Ladurée

By: Stephanie

Apr 11 2012

Tags: , , , , , , , , , , , , , , , ,

Category: Morsel

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Aperture:f/1.8
Focal Length:35mm
ISO:800
Shutter:1/4000 sec
Camera:NIKON D3000

My lovely walk along Madison Avenue in the UES ended with a stop at Ladurée, the Parisian pâtisserie (founded 1862) made famous in the U.S. for their exquisite macarons.

The New York Times describes the macaron best (read the full article here): “Inside Ladurée, it is still the Second Empire […] The macarons are so small, so perfect. The top of the cookie is as flat as a wafer. The rest is ruffle, or pied (foot), as the French call it. Bite into the eggshell-like crust and there is an exhalation, a surrender, as the cookie crumbles, giving way to the chewy, almost half-baked interior. This is just textural foreplay, for the main flavor is in the filling: bracing lemon curd, perhaps, or evanescent orange blossom, or vanilla flecked with vanilla bean, or raspberry jam, with a faint, thrilling trace of bitterness from the seed.”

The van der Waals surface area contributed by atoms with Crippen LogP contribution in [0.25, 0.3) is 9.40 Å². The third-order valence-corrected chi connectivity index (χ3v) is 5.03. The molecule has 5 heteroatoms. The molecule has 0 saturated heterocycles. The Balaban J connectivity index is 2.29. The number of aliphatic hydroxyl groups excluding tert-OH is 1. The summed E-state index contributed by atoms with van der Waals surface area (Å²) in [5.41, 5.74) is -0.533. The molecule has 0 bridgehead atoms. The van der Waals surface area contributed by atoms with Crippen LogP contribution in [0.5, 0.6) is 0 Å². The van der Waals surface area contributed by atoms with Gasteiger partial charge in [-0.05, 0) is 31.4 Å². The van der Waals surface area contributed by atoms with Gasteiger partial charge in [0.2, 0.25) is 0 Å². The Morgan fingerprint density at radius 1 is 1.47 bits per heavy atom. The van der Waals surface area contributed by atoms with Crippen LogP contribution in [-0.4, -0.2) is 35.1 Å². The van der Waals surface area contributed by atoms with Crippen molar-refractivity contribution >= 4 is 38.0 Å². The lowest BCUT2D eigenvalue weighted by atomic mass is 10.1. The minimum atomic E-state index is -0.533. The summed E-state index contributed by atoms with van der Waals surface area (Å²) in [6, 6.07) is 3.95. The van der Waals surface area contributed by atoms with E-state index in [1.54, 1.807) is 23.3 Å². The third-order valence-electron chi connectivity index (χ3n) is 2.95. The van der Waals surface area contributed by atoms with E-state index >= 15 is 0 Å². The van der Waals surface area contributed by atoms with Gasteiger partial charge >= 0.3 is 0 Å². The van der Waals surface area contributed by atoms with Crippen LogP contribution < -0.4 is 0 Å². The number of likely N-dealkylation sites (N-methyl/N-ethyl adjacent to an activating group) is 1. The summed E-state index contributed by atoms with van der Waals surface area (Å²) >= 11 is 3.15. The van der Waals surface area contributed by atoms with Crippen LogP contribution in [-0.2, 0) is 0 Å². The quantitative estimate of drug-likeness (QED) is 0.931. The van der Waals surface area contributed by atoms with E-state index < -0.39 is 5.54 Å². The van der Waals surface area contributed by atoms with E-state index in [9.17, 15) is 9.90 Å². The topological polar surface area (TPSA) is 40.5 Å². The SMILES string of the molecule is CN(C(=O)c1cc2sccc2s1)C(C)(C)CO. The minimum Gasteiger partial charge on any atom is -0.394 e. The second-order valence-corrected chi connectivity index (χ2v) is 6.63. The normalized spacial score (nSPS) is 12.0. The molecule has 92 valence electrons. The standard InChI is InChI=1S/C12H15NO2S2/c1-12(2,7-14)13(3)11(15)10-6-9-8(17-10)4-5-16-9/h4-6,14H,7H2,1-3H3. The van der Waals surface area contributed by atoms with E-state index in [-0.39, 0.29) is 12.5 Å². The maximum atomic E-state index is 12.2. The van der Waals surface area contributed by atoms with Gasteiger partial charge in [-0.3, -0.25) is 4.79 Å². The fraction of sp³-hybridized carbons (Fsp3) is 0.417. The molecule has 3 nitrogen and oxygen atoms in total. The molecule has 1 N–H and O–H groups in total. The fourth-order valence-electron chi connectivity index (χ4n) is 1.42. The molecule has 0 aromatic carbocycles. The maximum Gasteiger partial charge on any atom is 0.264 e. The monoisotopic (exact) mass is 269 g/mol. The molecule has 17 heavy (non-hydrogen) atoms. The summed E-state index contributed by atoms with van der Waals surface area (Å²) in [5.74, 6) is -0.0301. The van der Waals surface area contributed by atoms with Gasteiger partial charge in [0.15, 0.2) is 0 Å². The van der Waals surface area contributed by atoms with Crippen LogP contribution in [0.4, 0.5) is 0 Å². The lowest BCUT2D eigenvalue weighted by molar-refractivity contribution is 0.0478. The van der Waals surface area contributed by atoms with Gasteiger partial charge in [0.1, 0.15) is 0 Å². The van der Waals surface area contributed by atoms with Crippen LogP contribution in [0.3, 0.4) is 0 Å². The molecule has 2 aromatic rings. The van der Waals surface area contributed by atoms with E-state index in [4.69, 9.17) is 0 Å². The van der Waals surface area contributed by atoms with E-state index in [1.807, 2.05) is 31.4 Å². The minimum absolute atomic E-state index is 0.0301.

Earlier in the article, the Times writer observes that “a cupcake comforts” while the “macaron teases. Dainty, nearly weightless, it leaves you hungrier than you were before. It is but a prelude to other pleasures. Your slacker boyfriend gives you a cupcake; your lover gives you macarons.”

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